Monday, January 11, 2010

The Venezuelan devaluation

The Bolivar has been pegged at 2.15 to the dollar for about 5 years. Over those 5 years, Venezuelan inflation has ranged from 15 - 30 percent per year while US inflation ranged from 0 to 5 percent per year. That is to say, unless the Bolivar was massively overvalued when pegged in early 2005, it has become way overvalued. Yesterday, President Chavez ordered the devaluation of the Bolivar to 4.3 per dollar (2.6 per dollar for some specific imported goods).

Chavez did a pretty good job of explaining the Venezuelan situation as one of a country suffering from the Dutch disease. It heavily exports a primary commodity, which supposedly causes currency appreciation and hurts manufacturing. He emphasized that the country needed to overcome this problem and produce stuff, not just pump stuff out of the ground. Here is a relevant fragment from his TV show:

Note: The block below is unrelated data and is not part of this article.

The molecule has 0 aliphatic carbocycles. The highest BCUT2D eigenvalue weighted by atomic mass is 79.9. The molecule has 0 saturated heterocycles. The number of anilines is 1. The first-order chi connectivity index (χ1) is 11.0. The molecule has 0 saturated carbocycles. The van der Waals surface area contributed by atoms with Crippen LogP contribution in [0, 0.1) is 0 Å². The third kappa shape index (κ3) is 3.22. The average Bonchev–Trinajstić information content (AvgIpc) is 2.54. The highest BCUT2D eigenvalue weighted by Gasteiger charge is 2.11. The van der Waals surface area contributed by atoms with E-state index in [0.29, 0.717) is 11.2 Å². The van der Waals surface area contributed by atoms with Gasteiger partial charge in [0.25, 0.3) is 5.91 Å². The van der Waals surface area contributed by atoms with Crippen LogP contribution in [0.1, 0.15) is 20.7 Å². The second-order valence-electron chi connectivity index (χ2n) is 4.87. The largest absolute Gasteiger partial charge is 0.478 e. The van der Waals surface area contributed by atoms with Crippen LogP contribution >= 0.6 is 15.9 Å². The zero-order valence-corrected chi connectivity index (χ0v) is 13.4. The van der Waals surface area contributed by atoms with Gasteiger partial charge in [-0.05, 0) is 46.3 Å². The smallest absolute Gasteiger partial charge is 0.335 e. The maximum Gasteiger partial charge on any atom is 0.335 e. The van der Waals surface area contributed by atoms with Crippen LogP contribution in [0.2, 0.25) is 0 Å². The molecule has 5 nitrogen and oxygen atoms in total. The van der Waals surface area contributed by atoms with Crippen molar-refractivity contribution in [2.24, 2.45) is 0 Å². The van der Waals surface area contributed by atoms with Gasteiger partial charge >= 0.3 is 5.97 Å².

The devaluation is good policy for sure. I am not crazy about the tiers and controls, and opposition leaders in the country say Chavez will use the increased local currency revenues from oil exports to boost domestic spending in advance of elections, but it is the correct move for the country at this time (and should have been done much sooner). Fixing the nominal exchange rate to a country whose inflation rate you are unwilling to match is a recipe for economic disaster that we have seen cooked up over and over again in Latin America.  Venezuela is getting out before the disaster hits, at least this time.


Eric H said...

"The devaluation is good policy for sure, ceteris paribus."

Where ceteris paribus means not sending armed thugs around to check spaghetti prices!

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